Book Review: Hockey Card Stories 2

If you enjoyed the 2014 book “Hockey Card Stories,” then you will absolutely love the sequel, “Hockey Card Stories 2.” Author Ken Reid asks another 59 hockey players about what they think about one of their old trading cards. 

Right away, the book starts off with a hit: Bob McGill’s 1991-92 Upper Deck hockey card. If you’ve seen that card, then you know how awesome it is, perhaps for all the wrong reasons. McGill, however, is embarrassed by that card years later, but was happy to talk about why he dislikes it, and his time with the San Jose Sharks.

Notes
Title: Hockey Card Stories 2
Author: Ken Reid
Pages: 288 pages
Size: 6.25″ x 8.75″
Format: Paperback
Price: $16.95 U.S./ $19.95 Canada
Get it at Amazon for less
Publisher: ECW Press

Many players remember the game, or sometimes even the exact play, the photo on their card was taken. There are a lot of fun anecdotes in “Hockey Card Stories 2.” We learn about how the infamous Olaf Kolzig “Hot Dog” card came to be, as well as Gary Unger’s unique shot on his 1973-74 card.  One player sheepishly admits that he hadn’t scored in so long that his card’s photo was of him celebrating his goal drought being snapped. Another player, a goalie, disliked his rookie card photo, which showed him on the bench, so the next year he flagged down the trading card photographer and had him take a more flattering picture.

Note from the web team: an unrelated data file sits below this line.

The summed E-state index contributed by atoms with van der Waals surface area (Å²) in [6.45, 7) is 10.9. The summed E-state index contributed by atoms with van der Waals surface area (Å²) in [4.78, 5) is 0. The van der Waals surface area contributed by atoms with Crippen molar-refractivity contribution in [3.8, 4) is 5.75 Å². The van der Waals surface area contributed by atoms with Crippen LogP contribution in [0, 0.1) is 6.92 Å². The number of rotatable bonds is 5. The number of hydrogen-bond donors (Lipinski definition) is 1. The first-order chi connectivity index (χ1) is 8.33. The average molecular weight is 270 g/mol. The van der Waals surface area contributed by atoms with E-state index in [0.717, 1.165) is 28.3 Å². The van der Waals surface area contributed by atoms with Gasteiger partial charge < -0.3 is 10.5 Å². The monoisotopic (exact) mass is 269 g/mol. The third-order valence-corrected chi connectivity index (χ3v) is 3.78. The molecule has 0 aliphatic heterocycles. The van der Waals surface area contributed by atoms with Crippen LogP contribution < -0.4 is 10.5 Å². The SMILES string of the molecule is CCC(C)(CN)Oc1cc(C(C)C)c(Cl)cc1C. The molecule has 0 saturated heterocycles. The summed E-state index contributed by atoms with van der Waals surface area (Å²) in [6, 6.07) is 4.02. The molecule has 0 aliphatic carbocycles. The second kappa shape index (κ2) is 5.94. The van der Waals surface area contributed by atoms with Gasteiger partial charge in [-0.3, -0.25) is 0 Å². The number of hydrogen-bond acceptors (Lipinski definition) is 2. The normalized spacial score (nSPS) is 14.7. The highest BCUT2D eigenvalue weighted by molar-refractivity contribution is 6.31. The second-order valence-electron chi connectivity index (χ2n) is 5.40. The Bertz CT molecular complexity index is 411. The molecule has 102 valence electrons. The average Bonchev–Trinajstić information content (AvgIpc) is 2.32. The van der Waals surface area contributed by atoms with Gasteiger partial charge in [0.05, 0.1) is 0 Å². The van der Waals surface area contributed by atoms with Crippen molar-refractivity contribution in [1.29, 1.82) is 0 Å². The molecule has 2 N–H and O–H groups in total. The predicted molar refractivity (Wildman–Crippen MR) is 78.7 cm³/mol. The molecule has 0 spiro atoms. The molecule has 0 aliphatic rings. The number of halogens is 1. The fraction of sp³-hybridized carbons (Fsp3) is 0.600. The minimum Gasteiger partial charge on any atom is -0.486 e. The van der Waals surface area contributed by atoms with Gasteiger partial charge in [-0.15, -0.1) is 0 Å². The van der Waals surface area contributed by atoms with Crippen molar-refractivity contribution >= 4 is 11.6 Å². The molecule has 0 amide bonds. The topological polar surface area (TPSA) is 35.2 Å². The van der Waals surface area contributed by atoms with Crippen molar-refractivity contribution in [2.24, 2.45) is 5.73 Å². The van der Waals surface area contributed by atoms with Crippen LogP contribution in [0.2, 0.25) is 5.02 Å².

About half of the cards in “Hockey Card Stories 2” are from the early 1990s, so those who grew up buying packs of Upper Deck and Score will especially love this book. 

Excerpt that epitomizes “Hockey Card Stories 2”: I remember when my rookie card came out, the card company gave me a huge stack of them. I looked at my card and thought, this is cool. I had collected cards for all those years and was fortunate to now have my own. 

What I like about “Hockey Card Stories 2”: This book focuses a lot on cards from the 1990s, particularly the hockey card boom years of 1990 to 1993. 

What I do not like about “Hockey Card Stories 2”: Reid talks about a few cards where the wrong player is pictured, or where photos are swapped on cards, but only talks with one player instead of both. Also, not one Pro Set card was featured. 🙁 

Rating 5 out of 5

Lack of Pro Set cards aside, “Hockey Card Stories 2” is an awesome book that every hockey card collector should own (along with the first book). Even if you are no longer a hockey card collector, but did collect once upon a time, you will greatly enjoy the stories Reid gathered for this book. ■

Follow Sal Barry on Twitter @PuckJunk

mm

Author: Sal Barry

Sal Barry is the editor and webmaster of Puck Junk. He is a freelance hockey writer, college professor and terrible hockey player. Follow him on Twitter @puckjunk

2 thoughts on “Book Review: Hockey Card Stories 2”

Leave a Reply

Your email address will not be published. Required fields are marked *